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Can Maternal Autoantibodies Play an Etiological Role in ASD Development?

Authors Dudova I, Horackova K, Hrdlicka M, Balastik M

Received 21 November 2019

Accepted for publication 10 April 2020

Published 3 June 2020 Volume 2020:16 Pages 1391—1398


Checked for plagiarism Yes

Review by Single anonymous peer review

Peer reviewer comments 3

Editor who approved publication: Dr Roger Pinder

Iva Dudova,1 Klara Horackova,2 Michal Hrdlicka,1 Martin Balastik3

1Department of Child Psychiatry, Charles University Second Faculty of Medicine, Prague, Czech Republic; 2Department of Psychiatry, Charles University First Faculty of Medicine, Prague, Czech Republic; 3Laboratory of Molecular Neurobiology, Institute of Physiology of the Czech Academy of Sciences, Prague, Czech Republic

Correspondence: Iva Dudova
Department of Child Psychiatry, Charles University Second Faculty of Medicine, University Hospital Motol, V Uvalu 84, Prague 15006, Czech Republic
Tel +420 224 433 458
Fax +420 224 433 420
Email [email protected]

Abstract: Autism spectrum disorder (ASD) is a heterogeneous condition with multiple etiologies and risk factors – both genetic and environmental. Recent data demonstrate that the immune system plays an important role in prenatal brain development. Deregulation of the immune system during embryonic development can lead to neurodevelopmental changes resulting in ASD. One of the potential etiologic factors in the development of ASD has been identified as the presence of maternal autoantibodies targeting fetal brain proteins. The type of ASD associated with the presence of maternal autoantibodies has been referred to as maternal antibodies related to ASD (MAR ASD). The link between maternal autoantibodies and ASD has been demonstrated in both clinical studies and animal models, but the exact mechanism of their action in the pathogenesis of ASD has not been clarified yet. Several protein targets of ASD-related maternal autoantibodies have been identified. Here, we discuss the role of microtubule-associated proteins of the collapsin response mediator protein (CRMP) family in neurodevelopment and ASD. CRMPs have been shown to integrate multiple signaling cascades regulating neuron growth, guidance or migration. Their targeting by maternal autoantibodies could change CRMP levels or distribution in the developing nervous system, leading to defects in axon growth/guidance, cortical migration, or dendritic projection, which could play an etiological role in ASD development. In addition, we discuss the future possibilities of MAR ASD treatment.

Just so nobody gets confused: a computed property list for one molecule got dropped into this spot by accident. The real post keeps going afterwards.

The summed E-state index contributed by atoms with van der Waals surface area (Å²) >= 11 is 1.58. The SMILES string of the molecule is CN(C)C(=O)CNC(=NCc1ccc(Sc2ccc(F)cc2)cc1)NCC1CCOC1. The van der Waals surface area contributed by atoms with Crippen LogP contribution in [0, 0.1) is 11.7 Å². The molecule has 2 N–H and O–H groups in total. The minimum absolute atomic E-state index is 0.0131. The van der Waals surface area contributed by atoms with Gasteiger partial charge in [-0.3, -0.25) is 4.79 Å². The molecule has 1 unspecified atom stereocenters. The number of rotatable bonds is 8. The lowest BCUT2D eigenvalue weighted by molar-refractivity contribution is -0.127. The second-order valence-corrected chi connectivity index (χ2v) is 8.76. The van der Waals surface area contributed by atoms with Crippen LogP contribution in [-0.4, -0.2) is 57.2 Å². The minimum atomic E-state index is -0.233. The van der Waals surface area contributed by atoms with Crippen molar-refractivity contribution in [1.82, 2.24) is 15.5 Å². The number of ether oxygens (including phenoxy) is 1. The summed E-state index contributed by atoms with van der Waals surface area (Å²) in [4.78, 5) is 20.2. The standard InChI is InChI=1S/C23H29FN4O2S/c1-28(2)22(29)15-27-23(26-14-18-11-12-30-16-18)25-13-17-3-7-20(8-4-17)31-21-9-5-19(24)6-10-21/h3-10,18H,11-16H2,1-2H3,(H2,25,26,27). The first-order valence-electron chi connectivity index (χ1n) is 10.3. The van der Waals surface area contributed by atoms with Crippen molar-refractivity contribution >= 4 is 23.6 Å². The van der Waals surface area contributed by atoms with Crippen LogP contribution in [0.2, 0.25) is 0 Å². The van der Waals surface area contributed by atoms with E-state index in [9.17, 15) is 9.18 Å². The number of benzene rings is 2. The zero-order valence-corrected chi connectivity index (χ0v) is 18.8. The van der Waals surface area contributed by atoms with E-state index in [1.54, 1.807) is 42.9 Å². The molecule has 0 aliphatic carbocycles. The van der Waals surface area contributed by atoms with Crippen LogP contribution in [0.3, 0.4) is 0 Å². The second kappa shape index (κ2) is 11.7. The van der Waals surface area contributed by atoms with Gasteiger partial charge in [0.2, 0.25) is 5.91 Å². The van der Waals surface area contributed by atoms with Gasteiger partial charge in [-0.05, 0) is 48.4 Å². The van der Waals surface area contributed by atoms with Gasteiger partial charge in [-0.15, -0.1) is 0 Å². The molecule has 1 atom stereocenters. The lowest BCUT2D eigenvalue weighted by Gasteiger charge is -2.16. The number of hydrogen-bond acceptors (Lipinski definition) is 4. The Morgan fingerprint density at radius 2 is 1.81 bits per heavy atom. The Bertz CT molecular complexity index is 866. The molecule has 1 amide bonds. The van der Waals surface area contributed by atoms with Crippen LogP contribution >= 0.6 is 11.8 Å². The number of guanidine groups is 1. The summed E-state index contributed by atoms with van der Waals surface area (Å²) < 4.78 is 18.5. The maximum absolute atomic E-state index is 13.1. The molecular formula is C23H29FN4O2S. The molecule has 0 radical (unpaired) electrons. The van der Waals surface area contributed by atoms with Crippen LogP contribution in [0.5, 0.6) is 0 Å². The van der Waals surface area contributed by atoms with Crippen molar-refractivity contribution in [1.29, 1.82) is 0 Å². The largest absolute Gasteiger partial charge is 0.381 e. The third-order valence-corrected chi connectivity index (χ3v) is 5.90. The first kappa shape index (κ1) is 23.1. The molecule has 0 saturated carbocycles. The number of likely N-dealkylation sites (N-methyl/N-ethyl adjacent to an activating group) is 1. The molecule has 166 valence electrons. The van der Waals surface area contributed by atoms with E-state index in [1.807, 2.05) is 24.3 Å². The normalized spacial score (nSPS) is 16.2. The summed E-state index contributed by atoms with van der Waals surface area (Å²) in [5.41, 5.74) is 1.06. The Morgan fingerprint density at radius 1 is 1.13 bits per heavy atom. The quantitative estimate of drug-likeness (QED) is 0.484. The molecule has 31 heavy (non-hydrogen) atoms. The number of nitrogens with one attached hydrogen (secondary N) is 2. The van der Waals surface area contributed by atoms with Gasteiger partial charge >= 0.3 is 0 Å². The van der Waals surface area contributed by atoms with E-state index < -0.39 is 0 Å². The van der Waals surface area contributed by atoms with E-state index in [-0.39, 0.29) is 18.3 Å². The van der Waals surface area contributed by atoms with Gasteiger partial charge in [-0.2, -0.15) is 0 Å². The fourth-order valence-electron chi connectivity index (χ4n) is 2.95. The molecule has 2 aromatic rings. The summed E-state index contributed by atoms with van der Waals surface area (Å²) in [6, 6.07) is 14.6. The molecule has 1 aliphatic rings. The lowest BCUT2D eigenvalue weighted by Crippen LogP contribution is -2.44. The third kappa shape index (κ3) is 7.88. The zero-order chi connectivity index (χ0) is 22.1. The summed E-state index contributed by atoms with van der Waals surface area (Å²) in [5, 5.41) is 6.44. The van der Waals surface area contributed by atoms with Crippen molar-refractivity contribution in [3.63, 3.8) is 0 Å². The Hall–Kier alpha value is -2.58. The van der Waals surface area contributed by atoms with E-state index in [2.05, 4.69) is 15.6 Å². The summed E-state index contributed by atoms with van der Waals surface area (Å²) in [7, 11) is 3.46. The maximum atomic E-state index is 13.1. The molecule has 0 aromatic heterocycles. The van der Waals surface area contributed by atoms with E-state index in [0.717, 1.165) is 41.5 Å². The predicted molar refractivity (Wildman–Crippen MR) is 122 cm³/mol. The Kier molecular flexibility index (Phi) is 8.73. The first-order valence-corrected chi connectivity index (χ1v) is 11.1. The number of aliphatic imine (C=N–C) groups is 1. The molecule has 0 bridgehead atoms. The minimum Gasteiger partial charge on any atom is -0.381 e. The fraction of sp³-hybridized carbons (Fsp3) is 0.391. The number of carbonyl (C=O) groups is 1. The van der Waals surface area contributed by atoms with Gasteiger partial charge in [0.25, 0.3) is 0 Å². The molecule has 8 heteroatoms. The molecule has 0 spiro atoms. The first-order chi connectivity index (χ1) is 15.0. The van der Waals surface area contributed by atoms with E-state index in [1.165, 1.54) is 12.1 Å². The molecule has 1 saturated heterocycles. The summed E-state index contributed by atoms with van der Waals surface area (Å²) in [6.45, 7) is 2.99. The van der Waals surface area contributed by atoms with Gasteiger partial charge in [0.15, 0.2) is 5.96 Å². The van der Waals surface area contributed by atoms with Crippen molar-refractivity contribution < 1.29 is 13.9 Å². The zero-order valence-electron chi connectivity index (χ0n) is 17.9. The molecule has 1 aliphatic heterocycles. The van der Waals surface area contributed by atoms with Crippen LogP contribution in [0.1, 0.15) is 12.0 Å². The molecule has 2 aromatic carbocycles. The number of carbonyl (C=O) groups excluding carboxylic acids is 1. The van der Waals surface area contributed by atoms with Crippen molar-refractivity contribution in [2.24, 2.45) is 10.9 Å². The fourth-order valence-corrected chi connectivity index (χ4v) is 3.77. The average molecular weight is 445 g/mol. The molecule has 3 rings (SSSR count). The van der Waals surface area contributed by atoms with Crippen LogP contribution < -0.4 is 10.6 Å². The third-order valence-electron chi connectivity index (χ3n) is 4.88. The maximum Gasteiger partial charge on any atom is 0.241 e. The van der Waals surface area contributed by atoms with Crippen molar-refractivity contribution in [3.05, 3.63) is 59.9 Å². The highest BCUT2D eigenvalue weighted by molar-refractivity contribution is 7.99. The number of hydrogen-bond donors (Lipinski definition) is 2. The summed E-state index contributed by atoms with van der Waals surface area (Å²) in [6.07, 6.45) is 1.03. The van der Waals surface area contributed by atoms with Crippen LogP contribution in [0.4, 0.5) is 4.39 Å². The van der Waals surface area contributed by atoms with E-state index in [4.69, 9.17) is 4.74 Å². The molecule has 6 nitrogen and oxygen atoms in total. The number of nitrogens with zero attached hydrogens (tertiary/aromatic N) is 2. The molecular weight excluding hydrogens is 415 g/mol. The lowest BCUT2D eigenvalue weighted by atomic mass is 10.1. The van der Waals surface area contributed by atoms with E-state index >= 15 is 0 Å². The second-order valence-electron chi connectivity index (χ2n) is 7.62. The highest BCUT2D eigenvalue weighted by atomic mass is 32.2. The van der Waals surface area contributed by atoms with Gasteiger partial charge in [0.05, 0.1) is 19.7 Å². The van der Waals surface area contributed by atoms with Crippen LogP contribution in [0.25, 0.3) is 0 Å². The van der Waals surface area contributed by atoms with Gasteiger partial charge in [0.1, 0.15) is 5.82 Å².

Keywords: maternal autoantibodies, autism spectrum disorder, animal models, CRMP2, therapy

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